By Sue Palmer
A study has been released assessing the effect of equine dental work on faecal fibre length (the length of the hay fibres in the poo!). They (unsurprisingly) found that dental work (in horses who had not previously had any dental work done) improved the efficiency of mastication (meant the horses chewed better) resulting in reduced faecal fibre length (shorter hay fibres in the poo!). The suggestion was that potentially faecal fibre length could be used in assessing dental health, although I think there’s a way to go on this, because this study was done with just one type of hay, fed at a particular time, with amounts strictly measured, and so it would be difficult to compare these results with the average horse at the moment. Still, it’s a good start, and a good reminder that sometimes science has to start with the absolute basics (better dental health means you eat better) to have solid foundations to build later studies on. Also an excellent reminder to have your horses teeth checked regularly by an Equine Dental Technician (www.baedt.com in the UK), as part of maintaining good health.
As an aside, I’d like to thank Chris Pearce MRCVS (www.equinedentalclinic.co.uk, or search on FB for The Equine Dental Clinic) for inspiring me to learn more about equine dental health (or at least about who we should turn to for advice in this area), and Sam Hoole MRCVS (www.poolhousevets.com, or search on FB for Pool House Equine Clinic) for allowing me to observe surgery and pick his brains last year!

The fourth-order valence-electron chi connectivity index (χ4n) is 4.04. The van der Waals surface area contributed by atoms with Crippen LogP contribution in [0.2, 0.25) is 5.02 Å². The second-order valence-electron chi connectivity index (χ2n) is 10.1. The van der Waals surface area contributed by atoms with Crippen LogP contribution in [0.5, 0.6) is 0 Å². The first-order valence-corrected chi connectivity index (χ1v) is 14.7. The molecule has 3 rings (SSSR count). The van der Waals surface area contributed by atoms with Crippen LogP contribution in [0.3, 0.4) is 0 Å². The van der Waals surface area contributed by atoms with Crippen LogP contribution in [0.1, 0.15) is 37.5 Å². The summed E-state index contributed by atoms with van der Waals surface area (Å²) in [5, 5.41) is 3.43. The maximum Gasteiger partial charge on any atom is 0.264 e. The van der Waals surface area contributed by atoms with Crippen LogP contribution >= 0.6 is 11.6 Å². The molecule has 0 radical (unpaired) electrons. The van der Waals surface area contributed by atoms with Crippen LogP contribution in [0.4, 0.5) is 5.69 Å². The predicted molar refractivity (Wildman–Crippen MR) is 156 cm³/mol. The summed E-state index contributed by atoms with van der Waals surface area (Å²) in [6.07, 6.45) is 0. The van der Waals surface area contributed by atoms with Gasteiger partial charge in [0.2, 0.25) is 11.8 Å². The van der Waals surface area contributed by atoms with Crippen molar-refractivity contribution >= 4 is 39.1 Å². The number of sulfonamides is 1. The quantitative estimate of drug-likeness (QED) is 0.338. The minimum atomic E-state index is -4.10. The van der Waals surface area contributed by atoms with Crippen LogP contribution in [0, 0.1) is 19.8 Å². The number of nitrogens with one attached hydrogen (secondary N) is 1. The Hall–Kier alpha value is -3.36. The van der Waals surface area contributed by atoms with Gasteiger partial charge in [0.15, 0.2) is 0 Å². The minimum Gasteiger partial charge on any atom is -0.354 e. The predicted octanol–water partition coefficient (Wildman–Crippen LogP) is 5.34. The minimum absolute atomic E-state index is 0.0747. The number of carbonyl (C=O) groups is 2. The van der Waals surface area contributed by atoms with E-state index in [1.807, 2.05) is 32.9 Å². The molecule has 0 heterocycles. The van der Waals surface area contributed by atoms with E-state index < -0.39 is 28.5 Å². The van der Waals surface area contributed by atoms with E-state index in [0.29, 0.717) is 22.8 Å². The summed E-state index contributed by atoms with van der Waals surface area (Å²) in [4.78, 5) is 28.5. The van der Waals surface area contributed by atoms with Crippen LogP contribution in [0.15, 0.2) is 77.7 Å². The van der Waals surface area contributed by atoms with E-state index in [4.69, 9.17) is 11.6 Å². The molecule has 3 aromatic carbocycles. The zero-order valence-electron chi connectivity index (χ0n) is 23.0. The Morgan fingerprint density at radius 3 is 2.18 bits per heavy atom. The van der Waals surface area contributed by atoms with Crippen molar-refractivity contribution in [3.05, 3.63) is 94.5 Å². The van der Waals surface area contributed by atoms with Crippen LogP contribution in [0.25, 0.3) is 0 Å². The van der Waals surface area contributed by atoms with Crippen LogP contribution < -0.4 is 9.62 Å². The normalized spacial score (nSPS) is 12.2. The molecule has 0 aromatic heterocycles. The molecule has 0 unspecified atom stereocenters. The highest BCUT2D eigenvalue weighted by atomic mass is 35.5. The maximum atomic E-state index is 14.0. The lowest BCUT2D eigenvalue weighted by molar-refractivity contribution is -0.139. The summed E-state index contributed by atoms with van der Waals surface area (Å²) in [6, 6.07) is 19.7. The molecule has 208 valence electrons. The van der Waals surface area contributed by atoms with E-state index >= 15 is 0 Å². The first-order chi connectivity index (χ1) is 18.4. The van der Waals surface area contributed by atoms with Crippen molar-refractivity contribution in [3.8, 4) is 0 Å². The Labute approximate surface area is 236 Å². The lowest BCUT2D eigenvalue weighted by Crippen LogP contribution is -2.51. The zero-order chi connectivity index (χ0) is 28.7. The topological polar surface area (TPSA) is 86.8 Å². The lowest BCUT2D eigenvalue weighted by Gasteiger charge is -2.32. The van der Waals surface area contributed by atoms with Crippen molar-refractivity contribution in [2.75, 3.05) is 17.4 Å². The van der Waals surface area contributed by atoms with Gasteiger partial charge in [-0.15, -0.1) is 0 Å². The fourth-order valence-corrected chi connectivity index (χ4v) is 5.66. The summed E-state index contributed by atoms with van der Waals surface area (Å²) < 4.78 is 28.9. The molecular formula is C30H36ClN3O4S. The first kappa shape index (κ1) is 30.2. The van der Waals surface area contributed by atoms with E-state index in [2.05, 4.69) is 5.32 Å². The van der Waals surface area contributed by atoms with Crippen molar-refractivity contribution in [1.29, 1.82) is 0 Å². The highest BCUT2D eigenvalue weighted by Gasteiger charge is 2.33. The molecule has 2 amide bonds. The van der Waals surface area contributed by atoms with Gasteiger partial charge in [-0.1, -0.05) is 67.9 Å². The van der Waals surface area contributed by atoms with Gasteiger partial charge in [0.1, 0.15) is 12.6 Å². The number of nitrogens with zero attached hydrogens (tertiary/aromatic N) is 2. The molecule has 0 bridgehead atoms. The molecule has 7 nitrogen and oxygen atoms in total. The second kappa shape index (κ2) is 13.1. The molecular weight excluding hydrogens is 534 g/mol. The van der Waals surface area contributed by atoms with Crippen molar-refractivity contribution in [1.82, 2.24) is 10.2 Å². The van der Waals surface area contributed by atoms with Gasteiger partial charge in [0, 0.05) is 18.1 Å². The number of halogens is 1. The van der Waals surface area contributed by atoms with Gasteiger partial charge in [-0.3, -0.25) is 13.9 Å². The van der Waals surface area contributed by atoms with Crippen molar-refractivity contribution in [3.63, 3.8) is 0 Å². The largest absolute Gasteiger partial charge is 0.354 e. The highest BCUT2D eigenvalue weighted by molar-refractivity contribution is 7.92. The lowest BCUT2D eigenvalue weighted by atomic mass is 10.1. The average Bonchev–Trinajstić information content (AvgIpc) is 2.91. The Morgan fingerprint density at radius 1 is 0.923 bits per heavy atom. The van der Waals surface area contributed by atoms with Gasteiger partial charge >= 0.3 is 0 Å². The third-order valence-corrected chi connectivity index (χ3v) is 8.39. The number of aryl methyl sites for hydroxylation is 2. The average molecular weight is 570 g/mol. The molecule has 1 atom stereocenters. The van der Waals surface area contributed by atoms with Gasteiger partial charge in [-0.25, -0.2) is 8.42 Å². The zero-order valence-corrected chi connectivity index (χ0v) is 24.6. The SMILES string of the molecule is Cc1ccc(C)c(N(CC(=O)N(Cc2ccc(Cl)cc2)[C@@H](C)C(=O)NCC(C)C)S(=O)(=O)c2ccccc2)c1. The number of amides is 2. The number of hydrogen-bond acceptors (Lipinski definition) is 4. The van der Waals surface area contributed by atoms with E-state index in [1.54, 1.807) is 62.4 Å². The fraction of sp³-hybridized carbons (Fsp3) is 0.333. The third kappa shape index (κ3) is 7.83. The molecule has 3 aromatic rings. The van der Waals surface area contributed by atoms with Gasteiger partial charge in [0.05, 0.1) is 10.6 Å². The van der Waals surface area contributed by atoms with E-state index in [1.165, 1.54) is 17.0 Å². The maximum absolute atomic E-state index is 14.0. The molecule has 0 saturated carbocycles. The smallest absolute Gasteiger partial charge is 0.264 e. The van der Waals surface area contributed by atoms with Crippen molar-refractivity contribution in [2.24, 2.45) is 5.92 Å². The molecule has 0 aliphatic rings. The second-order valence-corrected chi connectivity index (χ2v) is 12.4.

I’m incredibly lucky to have access to such great experience – from the info on the Pool House vets website: “Sam holds the European Diploma in Equine Dentistry – the highest possible level of qualification in the subject. Sam is one of a very small number of equine vets who have also taken the joint BEVA / BAEDT equine dental technicians exam. Indeed uniquely Sam obtained his BAEDT qualification after studying in both the UK and the USA before he started at Vet school. Sam is an RCVS recognised advanced practitioner in both equine dentistry and equine practice. Sam has lectured on equine dentistry and acted as an examiner for the BEVA/BAEDT examinations. He has been co author of a number of published papers in various journals on equine dentistry. He qualified as a vet in 2007 and has gained experience in a mixed practice in Fife Scotland.Outside of work Sam is an enthusiastic rugby player and competes at show jumping. Sam was also the first Vet to obtain the RCVS Certificate in Advanced Veterinary Practice – Equine Dentistry.” Heartfelt thanks to all who encourage me to continue learning and who offer me the opportunities to do so!